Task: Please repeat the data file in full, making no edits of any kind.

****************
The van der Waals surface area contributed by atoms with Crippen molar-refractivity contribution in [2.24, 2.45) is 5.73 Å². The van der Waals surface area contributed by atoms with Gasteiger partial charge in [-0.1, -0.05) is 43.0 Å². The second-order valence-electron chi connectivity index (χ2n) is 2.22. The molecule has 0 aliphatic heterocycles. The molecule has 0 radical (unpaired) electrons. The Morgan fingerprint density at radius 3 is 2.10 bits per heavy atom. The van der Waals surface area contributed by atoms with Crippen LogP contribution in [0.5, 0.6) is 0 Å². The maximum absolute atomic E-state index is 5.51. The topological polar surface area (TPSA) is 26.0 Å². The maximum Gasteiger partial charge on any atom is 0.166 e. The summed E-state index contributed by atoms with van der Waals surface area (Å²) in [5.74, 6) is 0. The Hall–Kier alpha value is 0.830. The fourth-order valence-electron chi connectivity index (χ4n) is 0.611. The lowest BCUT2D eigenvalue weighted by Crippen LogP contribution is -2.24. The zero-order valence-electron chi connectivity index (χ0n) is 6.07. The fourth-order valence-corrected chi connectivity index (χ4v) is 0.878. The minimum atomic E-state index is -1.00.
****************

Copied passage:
The van der Waals surface area contributed by atoms with Crippen molar-refractivity contribution in [2.24, 2.45) is 5.73 Å². The van der Waals surface area contributed by atoms with Gasteiger partial charge in [-0.1, -0.05) is 43.0 Å². The second-order valence-electron chi connectivity index (χ2n) is 2.22. The molecule has 0 aliphatic heterocycles. The molecule has 0 radical (unpaired) electrons. The Morgan fingerprint density at radius 3 is 2.10 bits per heavy atom. The van der Waals surface area contributed by atoms with Crippen LogP contribution in [0.5, 0.6) is 0 Å². The maximum absolute atomic E-state index is 5.51. The topological polar surface area (TPSA) is 26.0 Å². The maximum Gasteiger partial charge on any atom is 0.166 e. The summed E-state index contributed by atoms with van der Waals surface area (Å²) in [5.74, 6) is 0. The Hall–Kier alpha value is 0.830. The fourth-order valence-electron chi connectivity index (χ4n) is 0.611. The lowest BCUT2D eigenvalue weighted by Crippen LogP contribution is -2.24. The zero-order valence-electron chi connectivity index (χ0n) is 6.07. The fourth-order valence-corrected chi connectivity index (χ4v) is 0.878. The minimum atomic E-state index is -1.00.